Sadly, as the effect of this, the global market share of electric cars is still far below 1%. This is mainly caused by less prosperous countries in for example South-America. In these regions they will just buy the most durable, cheapest car. The expectations however, suggest that a fully electric car, which is just as capable as a car with an internal combustion engine, will have the same price around 2022.afbeelding2

(BEV = entirely electric vehicle, PHEV = entirely electric vehicle with an engine as back-up, ICE = internal combustion engine, HEV = hybrid electric vehicle)

As can be seen in the graph, even though the sales of electric cars will take off after 2022, it will take quite a long while before it has a significant worldwide market share. Bloomberg however, assumed that the annual growth would be around 30%, but if we take a look at the current annual growth, it is about 60% a year. The expectations are that most of the EV’s sales will be sold in Northern-America, Europe and China, hence why the bigger part of the premium companies is slowly but steady trying to make an electric vehicle.

                                      Change in the oil industry
Oil is not just used for making gasoline, it is also being used for other purposes such as jet fuel and lubricants. The bigger part however, about 50%, is used to make gasoline which is mainly used for transportation. This means that the rise of electric cars will have some influence on the sales of gasoline/oil.afbeelding1
In the graph, you can see what will happen if the sales of electric vehicles keep rising with aggressive, 60% rate in the upcoming years. However, a 30% growth rate on average is a better estimation. With this growth rate, another oil crisis, similar to the one in 2014, will  most likely be triggered around 2028.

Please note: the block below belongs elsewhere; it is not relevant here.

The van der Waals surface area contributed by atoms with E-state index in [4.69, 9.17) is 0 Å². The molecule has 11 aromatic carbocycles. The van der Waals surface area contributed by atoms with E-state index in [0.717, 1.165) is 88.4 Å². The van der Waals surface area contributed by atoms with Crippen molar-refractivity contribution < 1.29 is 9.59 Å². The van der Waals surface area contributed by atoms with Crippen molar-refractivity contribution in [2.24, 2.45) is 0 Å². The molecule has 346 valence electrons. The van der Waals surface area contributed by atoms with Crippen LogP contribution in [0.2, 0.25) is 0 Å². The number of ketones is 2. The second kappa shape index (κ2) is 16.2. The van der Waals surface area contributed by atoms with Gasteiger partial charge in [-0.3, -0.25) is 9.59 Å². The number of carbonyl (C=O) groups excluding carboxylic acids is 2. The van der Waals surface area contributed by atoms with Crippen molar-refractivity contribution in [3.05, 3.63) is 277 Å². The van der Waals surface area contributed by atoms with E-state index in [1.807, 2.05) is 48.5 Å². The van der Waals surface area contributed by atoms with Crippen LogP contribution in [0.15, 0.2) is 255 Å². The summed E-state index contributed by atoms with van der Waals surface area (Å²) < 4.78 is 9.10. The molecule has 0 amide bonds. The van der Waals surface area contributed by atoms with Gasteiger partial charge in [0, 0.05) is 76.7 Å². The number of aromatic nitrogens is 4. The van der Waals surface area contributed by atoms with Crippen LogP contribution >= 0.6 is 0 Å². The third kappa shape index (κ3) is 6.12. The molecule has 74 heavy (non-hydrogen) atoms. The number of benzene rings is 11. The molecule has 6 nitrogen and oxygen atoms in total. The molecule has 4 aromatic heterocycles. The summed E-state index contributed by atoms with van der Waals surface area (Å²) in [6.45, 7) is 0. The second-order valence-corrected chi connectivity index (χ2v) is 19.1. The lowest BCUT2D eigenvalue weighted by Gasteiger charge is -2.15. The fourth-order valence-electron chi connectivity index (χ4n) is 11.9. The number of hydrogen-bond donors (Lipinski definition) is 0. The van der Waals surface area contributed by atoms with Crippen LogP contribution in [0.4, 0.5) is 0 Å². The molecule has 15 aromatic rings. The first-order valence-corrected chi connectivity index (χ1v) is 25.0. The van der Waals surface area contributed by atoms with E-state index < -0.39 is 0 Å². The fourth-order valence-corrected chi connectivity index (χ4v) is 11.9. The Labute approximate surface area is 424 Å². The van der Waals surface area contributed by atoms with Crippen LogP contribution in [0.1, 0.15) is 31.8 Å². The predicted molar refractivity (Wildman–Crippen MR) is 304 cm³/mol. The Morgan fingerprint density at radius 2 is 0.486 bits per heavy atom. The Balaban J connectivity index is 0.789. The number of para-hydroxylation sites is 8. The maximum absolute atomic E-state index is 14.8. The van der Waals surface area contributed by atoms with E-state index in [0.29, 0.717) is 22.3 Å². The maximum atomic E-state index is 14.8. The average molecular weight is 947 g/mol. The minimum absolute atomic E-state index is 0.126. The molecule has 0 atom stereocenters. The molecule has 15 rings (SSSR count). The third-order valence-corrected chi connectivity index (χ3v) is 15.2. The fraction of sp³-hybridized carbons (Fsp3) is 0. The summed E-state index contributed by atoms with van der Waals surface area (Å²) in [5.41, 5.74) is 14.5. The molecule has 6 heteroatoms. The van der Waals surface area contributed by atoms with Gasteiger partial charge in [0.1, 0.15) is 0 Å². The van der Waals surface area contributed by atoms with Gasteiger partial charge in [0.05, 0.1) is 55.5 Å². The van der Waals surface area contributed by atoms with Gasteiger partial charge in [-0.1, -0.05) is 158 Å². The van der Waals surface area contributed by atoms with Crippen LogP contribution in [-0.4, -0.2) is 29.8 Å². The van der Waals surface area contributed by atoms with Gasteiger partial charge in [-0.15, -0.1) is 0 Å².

With a slight decrease in demand for oil in the upcoming years, and the fact that we will eventually run out of oil, big fossil fuel companies will have to start looking at new kinds of energy. Some major companies in this energy business have already started with some new initiatives, for example placing wind turbines and solar panels. These companies expect that by 2060, up to 40% of the global energy usage could be green.

Are you surprised by the facts you read in this article? Also, would you be willing to trade in your gasoline-fuelled car for an electric subsidiary? Let us know in the comments!

References:

https://www.gsb.stanford.edu/insights/its-about-forty-years-until-oil-runs-out

https://www.ecotricity.co.uk/our-green-energy/energy-independence/the-end-of-fossil-fuels

http://www.transportenvironment.org/publications/mind-gap-why-official-car-fuel-economy-figures-don%E2%80%99t-match-reality

http://elbil.no/english/norwegian-ev-policy/

http://www.independent.co.uk/environment/climate-change/norway-to-ban-the-sale-of-all-fossil-fuel-based-cars-by-2025-and-replace-with-electric-vehicles-a7065616.html

https://about.bnef.com/press-releases/electric-vehicles-to-be-35-of-global-new-car-sales-by-2040/

http://then.gasbuddy.com/Crude_Products.aspx

http://www.shell.com/energy-and-innovation/the-energy-future/more-and-cleaner-energy.html

http://corporate.exxonmobil.com/en/energy/energy-outlook/charts-2016/global-capacity

Tymon Wiertsema
Tymon Wiertsema